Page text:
The China Post

Manner, gentlemen.

Manner, gentlemen.

Well, if this blog is about East Asian football, then this blog has to write something about when a K-League club does not win the AFC Champions League for the first time. The ACL trophy stays in East Asia, this time in China.

Guangzhou Evergrande did have to win the 2013 Champions League. For them to fail to do so is like Chelsea failing to win anything with Mourinho (eh. oh.), like Manchester City cannot prosper in Europe (…), and like France being put in Group A in a World Cup with easy opponents that included Uruguay (what’s your point, really?). We have to think of Marcello Lippi’s legacy and stories he tells to his grandchildren.

And so, Evergrande’s victory is China’s football renaissance? I’m belonged to those who think no, they won because they got the right South Americans. Of course, they had to be supported by able Chinese (and Korean) defenders and goalkeepers, otherwise they would keep losing 2-3 and 3-4. And oh, Guangzhou defeated Seoul by away goal aggregate instead of a win. This one’s thanks to AFC again.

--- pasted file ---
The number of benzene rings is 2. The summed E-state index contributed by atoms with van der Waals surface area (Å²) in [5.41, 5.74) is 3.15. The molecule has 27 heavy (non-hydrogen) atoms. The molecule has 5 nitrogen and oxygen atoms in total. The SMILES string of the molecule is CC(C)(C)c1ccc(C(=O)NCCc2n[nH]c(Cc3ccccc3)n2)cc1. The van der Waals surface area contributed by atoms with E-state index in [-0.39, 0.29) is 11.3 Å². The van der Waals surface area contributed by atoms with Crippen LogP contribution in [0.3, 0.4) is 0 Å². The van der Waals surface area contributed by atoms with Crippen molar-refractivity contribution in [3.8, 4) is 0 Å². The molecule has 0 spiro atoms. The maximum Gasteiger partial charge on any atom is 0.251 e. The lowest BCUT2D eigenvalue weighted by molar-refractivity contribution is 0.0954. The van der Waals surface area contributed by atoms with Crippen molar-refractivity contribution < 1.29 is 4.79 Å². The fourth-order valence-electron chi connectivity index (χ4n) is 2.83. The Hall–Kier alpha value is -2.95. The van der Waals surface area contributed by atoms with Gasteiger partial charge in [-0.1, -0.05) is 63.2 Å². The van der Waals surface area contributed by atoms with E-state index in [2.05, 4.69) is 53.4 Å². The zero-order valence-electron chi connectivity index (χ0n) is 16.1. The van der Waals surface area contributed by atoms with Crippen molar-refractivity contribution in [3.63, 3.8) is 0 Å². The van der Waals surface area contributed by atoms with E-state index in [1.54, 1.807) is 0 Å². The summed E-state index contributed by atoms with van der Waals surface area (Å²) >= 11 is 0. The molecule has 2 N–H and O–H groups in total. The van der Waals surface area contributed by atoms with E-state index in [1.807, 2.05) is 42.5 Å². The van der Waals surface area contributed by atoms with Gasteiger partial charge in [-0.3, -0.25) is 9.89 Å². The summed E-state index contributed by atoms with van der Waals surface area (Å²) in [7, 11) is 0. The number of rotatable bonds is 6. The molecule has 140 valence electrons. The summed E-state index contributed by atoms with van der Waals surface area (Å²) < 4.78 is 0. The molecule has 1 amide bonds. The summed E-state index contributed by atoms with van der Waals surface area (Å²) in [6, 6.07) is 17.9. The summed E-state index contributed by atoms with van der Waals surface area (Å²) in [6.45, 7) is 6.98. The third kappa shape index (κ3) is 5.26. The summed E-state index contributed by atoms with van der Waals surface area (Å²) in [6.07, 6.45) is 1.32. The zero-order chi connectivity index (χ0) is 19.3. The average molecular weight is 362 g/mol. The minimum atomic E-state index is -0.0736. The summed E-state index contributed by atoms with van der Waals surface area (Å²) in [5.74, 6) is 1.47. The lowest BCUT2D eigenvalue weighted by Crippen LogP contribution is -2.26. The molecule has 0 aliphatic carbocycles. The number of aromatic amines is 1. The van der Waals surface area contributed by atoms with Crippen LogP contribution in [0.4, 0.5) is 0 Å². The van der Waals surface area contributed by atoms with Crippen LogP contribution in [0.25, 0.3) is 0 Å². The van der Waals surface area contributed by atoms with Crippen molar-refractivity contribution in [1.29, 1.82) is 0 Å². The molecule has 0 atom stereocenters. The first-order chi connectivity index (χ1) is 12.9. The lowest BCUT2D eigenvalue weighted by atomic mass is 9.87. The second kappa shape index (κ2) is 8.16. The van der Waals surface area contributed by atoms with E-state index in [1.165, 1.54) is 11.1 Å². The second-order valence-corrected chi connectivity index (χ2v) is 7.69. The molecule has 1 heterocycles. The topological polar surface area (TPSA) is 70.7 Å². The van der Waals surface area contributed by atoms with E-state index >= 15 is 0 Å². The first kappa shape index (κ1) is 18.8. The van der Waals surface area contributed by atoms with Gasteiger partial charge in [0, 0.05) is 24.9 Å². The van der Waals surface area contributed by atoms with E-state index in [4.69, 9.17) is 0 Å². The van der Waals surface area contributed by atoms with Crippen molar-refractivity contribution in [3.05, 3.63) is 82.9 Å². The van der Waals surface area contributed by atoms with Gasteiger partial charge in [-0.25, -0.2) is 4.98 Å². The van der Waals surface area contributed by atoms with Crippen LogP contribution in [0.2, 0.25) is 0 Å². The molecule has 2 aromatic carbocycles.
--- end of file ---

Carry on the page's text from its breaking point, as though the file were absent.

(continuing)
In modern football, it’s hard to argue that Evergrande is not a Chinese team just because more than half of their goals this season in China and Asia were scored by Dario Conca, Elkeson, and Muriqui. That’s all. That’s all they needed. No different to other teams in Japan and Korea or Thailand, and compared to European teams like Chelsea or Internazionale…